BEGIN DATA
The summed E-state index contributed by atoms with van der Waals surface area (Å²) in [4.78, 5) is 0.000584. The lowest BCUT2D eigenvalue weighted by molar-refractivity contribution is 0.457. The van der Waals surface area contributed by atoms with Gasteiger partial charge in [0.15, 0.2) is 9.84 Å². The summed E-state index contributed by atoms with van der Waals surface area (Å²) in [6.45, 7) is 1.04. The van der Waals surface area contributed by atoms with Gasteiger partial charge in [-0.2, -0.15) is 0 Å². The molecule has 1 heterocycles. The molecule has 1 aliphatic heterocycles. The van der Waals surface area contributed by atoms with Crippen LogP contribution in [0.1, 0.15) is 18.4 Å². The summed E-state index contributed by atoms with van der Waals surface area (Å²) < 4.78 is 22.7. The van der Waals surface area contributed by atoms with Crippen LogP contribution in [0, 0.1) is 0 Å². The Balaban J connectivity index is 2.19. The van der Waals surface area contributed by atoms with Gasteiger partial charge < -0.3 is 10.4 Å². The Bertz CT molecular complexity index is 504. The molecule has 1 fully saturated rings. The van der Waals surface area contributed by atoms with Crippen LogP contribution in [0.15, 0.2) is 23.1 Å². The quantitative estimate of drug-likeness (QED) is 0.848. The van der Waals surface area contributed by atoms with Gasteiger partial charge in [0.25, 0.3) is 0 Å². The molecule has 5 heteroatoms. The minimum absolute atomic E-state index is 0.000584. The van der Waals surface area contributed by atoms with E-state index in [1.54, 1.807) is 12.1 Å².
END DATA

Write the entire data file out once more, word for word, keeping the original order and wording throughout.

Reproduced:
The summed E-state index contributed by atoms with van der Waals surface area (Å²) in [4.78, 5) is 0.000584. The lowest BCUT2D eigenvalue weighted by molar-refractivity contribution is 0.457. The van der Waals surface area contributed by atoms with Gasteiger partial charge in [0.15, 0.2) is 9.84 Å². The summed E-state index contributed by atoms with van der Waals surface area (Å²) in [6.45, 7) is 1.04. The van der Waals surface area contributed by atoms with Gasteiger partial charge in [-0.2, -0.15) is 0 Å². The molecule has 1 heterocycles. The molecule has 1 aliphatic heterocycles. The van der Waals surface area contributed by atoms with Crippen LogP contribution in [0.1, 0.15) is 18.4 Å². The summed E-state index contributed by atoms with van der Waals surface area (Å²) < 4.78 is 22.7. The van der Waals surface area contributed by atoms with Crippen LogP contribution in [0, 0.1) is 0 Å². The Balaban J connectivity index is 2.19. The van der Waals surface area contributed by atoms with Gasteiger partial charge < -0.3 is 10.4 Å². The Bertz CT molecular complexity index is 504. The molecule has 1 fully saturated rings. The van der Waals surface area contributed by atoms with Crippen LogP contribution in [0.15, 0.2) is 23.1 Å². The quantitative estimate of drug-likeness (QED) is 0.848. The van der Waals surface area contributed by atoms with Gasteiger partial charge in [0.25, 0.3) is 0 Å². The molecule has 5 heteroatoms. The minimum absolute atomic E-state index is 0.000584. The van der Waals surface area contributed by atoms with E-state index in [1.54, 1.807) is 12.1 Å².